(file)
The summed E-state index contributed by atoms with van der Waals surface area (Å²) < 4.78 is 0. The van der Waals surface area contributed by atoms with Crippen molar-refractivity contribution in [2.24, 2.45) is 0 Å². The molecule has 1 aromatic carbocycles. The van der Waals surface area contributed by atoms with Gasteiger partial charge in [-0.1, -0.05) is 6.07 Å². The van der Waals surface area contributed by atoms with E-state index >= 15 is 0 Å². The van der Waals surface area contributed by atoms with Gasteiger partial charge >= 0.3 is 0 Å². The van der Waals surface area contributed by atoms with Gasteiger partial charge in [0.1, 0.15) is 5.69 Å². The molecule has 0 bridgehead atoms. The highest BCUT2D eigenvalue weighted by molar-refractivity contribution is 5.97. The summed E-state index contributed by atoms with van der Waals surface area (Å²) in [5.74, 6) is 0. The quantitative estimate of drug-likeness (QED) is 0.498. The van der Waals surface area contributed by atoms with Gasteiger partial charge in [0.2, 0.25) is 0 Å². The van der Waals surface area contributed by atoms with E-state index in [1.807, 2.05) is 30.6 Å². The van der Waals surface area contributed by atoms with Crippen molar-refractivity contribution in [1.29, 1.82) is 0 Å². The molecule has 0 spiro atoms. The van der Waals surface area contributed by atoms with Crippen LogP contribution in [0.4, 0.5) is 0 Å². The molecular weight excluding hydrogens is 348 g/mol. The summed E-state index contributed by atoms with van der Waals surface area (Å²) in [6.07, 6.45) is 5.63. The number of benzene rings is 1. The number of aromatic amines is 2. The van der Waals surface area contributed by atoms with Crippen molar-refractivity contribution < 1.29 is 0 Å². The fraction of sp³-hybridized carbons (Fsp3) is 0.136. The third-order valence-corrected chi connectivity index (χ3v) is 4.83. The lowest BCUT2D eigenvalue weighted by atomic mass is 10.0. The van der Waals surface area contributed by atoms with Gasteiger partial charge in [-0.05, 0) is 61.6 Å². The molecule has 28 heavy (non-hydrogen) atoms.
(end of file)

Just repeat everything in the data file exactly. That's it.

The summed E-state index contributed by atoms with van der Waals surface area (Å²) < 4.78 is 0. The van der Waals surface area contributed by atoms with Crippen molar-refractivity contribution in [2.24, 2.45) is 0 Å². The molecule has 1 aromatic carbocycles. The van der Waals surface area contributed by atoms with Gasteiger partial charge in [-0.1, -0.05) is 6.07 Å². The van der Waals surface area contributed by atoms with E-state index >= 15 is 0 Å². The van der Waals surface area contributed by atoms with Gasteiger partial charge >= 0.3 is 0 Å². The van der Waals surface area contributed by atoms with Gasteiger partial charge in [0.1, 0.15) is 5.69 Å². The molecule has 0 bridgehead atoms. The highest BCUT2D eigenvalue weighted by molar-refractivity contribution is 5.97. The summed E-state index contributed by atoms with van der Waals surface area (Å²) in [5.74, 6) is 0. The quantitative estimate of drug-likeness (QED) is 0.498. The van der Waals surface area contributed by atoms with Gasteiger partial charge in [0.2, 0.25) is 0 Å². The van der Waals surface area contributed by atoms with E-state index in [1.807, 2.05) is 30.6 Å². The van der Waals surface area contributed by atoms with Crippen molar-refractivity contribution in [1.29, 1.82) is 0 Å². The molecule has 0 spiro atoms. The van der Waals surface area contributed by atoms with Crippen LogP contribution in [0.4, 0.5) is 0 Å². The molecular weight excluding hydrogens is 348 g/mol. The summed E-state index contributed by atoms with van der Waals surface area (Å²) in [6.07, 6.45) is 5.63. The number of benzene rings is 1. The number of aromatic amines is 2. The van der Waals surface area contributed by atoms with Crippen molar-refractivity contribution < 1.29 is 0 Å². The fraction of sp³-hybridized carbons (Fsp3) is 0.136. The third-order valence-corrected chi connectivity index (χ3v) is 4.83. The lowest BCUT2D eigenvalue weighted by atomic mass is 10.0. The van der Waals surface area contributed by atoms with Gasteiger partial charge in [-0.05, 0) is 61.6 Å². The molecule has 28 heavy (non-hydrogen) atoms.